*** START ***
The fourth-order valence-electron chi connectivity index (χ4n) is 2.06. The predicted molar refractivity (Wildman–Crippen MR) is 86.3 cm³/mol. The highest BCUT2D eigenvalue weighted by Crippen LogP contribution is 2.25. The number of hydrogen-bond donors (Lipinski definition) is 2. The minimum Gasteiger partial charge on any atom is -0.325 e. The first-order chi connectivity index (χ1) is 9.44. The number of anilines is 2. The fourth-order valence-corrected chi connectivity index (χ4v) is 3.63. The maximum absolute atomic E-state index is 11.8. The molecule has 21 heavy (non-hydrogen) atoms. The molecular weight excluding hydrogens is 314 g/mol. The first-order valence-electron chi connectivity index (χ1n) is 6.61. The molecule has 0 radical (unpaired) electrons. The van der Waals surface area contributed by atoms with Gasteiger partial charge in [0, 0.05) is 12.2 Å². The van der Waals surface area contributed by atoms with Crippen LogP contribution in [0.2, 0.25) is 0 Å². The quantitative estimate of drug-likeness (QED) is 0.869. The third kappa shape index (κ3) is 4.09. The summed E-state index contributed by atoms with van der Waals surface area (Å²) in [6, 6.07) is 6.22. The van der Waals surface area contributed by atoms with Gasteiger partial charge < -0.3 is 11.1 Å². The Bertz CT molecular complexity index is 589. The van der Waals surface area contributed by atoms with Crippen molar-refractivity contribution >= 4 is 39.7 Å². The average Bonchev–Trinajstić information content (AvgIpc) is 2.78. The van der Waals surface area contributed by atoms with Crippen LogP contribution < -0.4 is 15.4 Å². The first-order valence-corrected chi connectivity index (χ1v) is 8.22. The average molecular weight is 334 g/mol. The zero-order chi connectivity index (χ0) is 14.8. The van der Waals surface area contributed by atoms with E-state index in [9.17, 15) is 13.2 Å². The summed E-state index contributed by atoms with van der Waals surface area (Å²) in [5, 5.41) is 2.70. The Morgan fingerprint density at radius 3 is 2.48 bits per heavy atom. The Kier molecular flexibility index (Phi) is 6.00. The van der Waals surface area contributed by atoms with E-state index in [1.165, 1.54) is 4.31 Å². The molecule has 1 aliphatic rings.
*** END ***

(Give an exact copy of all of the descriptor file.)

The fourth-order valence-electron chi connectivity index (χ4n) is 2.06. The predicted molar refractivity (Wildman–Crippen MR) is 86.3 cm³/mol. The highest BCUT2D eigenvalue weighted by Crippen LogP contribution is 2.25. The number of hydrogen-bond donors (Lipinski definition) is 2. The minimum Gasteiger partial charge on any atom is -0.325 e. The first-order chi connectivity index (χ1) is 9.44. The number of anilines is 2. The fourth-order valence-corrected chi connectivity index (χ4v) is 3.63. The maximum absolute atomic E-state index is 11.8. The molecule has 21 heavy (non-hydrogen) atoms. The molecular weight excluding hydrogens is 314 g/mol. The first-order valence-electron chi connectivity index (χ1n) is 6.61. The molecule has 0 radical (unpaired) electrons. The van der Waals surface area contributed by atoms with Gasteiger partial charge in [0, 0.05) is 12.2 Å². The van der Waals surface area contributed by atoms with Crippen LogP contribution in [0.2, 0.25) is 0 Å². The quantitative estimate of drug-likeness (QED) is 0.869. The third kappa shape index (κ3) is 4.09. The summed E-state index contributed by atoms with van der Waals surface area (Å²) in [6, 6.07) is 6.22. The van der Waals surface area contributed by atoms with Gasteiger partial charge < -0.3 is 11.1 Å². The Bertz CT molecular complexity index is 589. The van der Waals surface area contributed by atoms with Crippen molar-refractivity contribution >= 4 is 39.7 Å². The average Bonchev–Trinajstić information content (AvgIpc) is 2.78. The van der Waals surface area contributed by atoms with Crippen LogP contribution < -0.4 is 15.4 Å². The first-order valence-corrected chi connectivity index (χ1v) is 8.22. The average molecular weight is 334 g/mol. The zero-order chi connectivity index (χ0) is 14.8. The van der Waals surface area contributed by atoms with E-state index in [9.17, 15) is 13.2 Å². The summed E-state index contributed by atoms with van der Waals surface area (Å²) in [5, 5.41) is 2.70. The Morgan fingerprint density at radius 3 is 2.48 bits per heavy atom. The Kier molecular flexibility index (Phi) is 6.00. The van der Waals surface area contributed by atoms with E-state index in [1.165, 1.54) is 4.31 Å². The molecule has 1 aliphatic rings.